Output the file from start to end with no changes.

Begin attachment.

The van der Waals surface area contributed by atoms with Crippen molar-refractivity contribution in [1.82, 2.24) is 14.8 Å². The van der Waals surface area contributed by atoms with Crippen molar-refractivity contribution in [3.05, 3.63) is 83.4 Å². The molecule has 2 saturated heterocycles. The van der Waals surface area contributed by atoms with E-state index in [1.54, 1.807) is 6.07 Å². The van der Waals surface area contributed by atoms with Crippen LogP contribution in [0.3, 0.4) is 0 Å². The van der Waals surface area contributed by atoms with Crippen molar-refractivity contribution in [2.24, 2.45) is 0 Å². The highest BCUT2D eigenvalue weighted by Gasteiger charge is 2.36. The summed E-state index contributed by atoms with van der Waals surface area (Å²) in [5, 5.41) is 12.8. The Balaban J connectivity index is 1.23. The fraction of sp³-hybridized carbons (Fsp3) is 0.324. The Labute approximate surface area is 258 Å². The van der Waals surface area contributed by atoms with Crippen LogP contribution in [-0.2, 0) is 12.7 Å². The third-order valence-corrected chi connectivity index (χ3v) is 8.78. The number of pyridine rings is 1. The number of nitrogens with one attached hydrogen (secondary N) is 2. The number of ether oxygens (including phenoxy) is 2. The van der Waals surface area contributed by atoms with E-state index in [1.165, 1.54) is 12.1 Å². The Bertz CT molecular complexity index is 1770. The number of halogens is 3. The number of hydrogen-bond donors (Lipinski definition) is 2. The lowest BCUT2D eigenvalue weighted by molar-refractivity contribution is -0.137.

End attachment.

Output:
The van der Waals surface area contributed by atoms with Crippen molar-refractivity contribution in [1.82, 2.24) is 14.8 Å². The van der Waals surface area contributed by atoms with Crippen molar-refractivity contribution in [3.05, 3.63) is 83.4 Å². The molecule has 2 saturated heterocycles. The van der Waals surface area contributed by atoms with E-state index in [1.54, 1.807) is 6.07 Å². The van der Waals surface area contributed by atoms with Crippen LogP contribution in [0.3, 0.4) is 0 Å². The van der Waals surface area contributed by atoms with Crippen molar-refractivity contribution in [2.24, 2.45) is 0 Å². The highest BCUT2D eigenvalue weighted by Gasteiger charge is 2.36. The summed E-state index contributed by atoms with van der Waals surface area (Å²) in [5, 5.41) is 12.8. The Balaban J connectivity index is 1.23. The fraction of sp³-hybridized carbons (Fsp3) is 0.324. The Labute approximate surface area is 258 Å². The van der Waals surface area contributed by atoms with Crippen LogP contribution in [-0.2, 0) is 12.7 Å². The third-order valence-corrected chi connectivity index (χ3v) is 8.78. The number of pyridine rings is 1. The number of nitrogens with one attached hydrogen (secondary N) is 2. The number of ether oxygens (including phenoxy) is 2. The van der Waals surface area contributed by atoms with E-state index in [1.165, 1.54) is 12.1 Å². The Bertz CT molecular complexity index is 1770. The number of halogens is 3. The number of hydrogen-bond donors (Lipinski definition) is 2. The lowest BCUT2D eigenvalue weighted by molar-refractivity contribution is -0.137.